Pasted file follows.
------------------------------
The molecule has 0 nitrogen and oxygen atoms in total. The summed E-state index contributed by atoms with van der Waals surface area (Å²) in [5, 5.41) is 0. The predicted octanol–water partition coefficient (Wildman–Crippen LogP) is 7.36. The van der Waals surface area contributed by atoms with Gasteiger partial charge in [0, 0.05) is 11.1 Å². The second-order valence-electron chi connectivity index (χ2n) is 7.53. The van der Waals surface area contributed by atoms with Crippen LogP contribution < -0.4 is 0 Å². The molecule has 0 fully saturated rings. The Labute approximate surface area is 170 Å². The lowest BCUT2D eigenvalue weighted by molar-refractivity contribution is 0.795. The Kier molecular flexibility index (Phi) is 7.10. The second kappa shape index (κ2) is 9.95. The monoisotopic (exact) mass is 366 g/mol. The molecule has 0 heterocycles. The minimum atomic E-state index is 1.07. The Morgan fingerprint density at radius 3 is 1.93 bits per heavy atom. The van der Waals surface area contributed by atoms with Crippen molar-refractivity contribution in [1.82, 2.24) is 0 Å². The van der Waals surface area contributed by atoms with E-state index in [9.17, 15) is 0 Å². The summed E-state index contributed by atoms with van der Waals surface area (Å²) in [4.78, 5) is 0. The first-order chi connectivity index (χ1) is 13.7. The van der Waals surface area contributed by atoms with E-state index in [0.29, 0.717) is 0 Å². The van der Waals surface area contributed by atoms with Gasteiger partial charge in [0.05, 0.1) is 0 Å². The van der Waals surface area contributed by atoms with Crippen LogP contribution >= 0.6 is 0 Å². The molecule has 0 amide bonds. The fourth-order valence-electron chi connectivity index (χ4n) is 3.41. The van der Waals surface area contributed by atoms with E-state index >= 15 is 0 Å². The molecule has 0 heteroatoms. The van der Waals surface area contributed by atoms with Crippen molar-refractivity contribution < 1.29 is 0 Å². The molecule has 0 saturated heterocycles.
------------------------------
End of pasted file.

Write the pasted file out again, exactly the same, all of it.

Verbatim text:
The molecule has 0 nitrogen and oxygen atoms in total. The summed E-state index contributed by atoms with van der Waals surface area (Å²) in [5, 5.41) is 0. The predicted octanol–water partition coefficient (Wildman–Crippen LogP) is 7.36. The van der Waals surface area contributed by atoms with Gasteiger partial charge in [0, 0.05) is 11.1 Å². The second-order valence-electron chi connectivity index (χ2n) is 7.53. The van der Waals surface area contributed by atoms with Crippen LogP contribution < -0.4 is 0 Å². The molecule has 0 fully saturated rings. The Labute approximate surface area is 170 Å². The lowest BCUT2D eigenvalue weighted by molar-refractivity contribution is 0.795. The Kier molecular flexibility index (Phi) is 7.10. The second kappa shape index (κ2) is 9.95. The monoisotopic (exact) mass is 366 g/mol. The molecule has 0 heterocycles. The minimum atomic E-state index is 1.07. The Morgan fingerprint density at radius 3 is 1.93 bits per heavy atom. The van der Waals surface area contributed by atoms with Crippen molar-refractivity contribution in [1.82, 2.24) is 0 Å². The van der Waals surface area contributed by atoms with E-state index in [9.17, 15) is 0 Å². The summed E-state index contributed by atoms with van der Waals surface area (Å²) in [4.78, 5) is 0. The first-order chi connectivity index (χ1) is 13.7. The van der Waals surface area contributed by atoms with E-state index in [0.29, 0.717) is 0 Å². The van der Waals surface area contributed by atoms with Gasteiger partial charge in [0.05, 0.1) is 0 Å². The van der Waals surface area contributed by atoms with Crippen LogP contribution >= 0.6 is 0 Å². The molecule has 0 amide bonds. The fourth-order valence-electron chi connectivity index (χ4n) is 3.41. The van der Waals surface area contributed by atoms with E-state index >= 15 is 0 Å². The molecule has 0 heteroatoms. The van der Waals surface area contributed by atoms with Crippen molar-refractivity contribution < 1.29 is 0 Å². The molecule has 0 saturated heterocycles.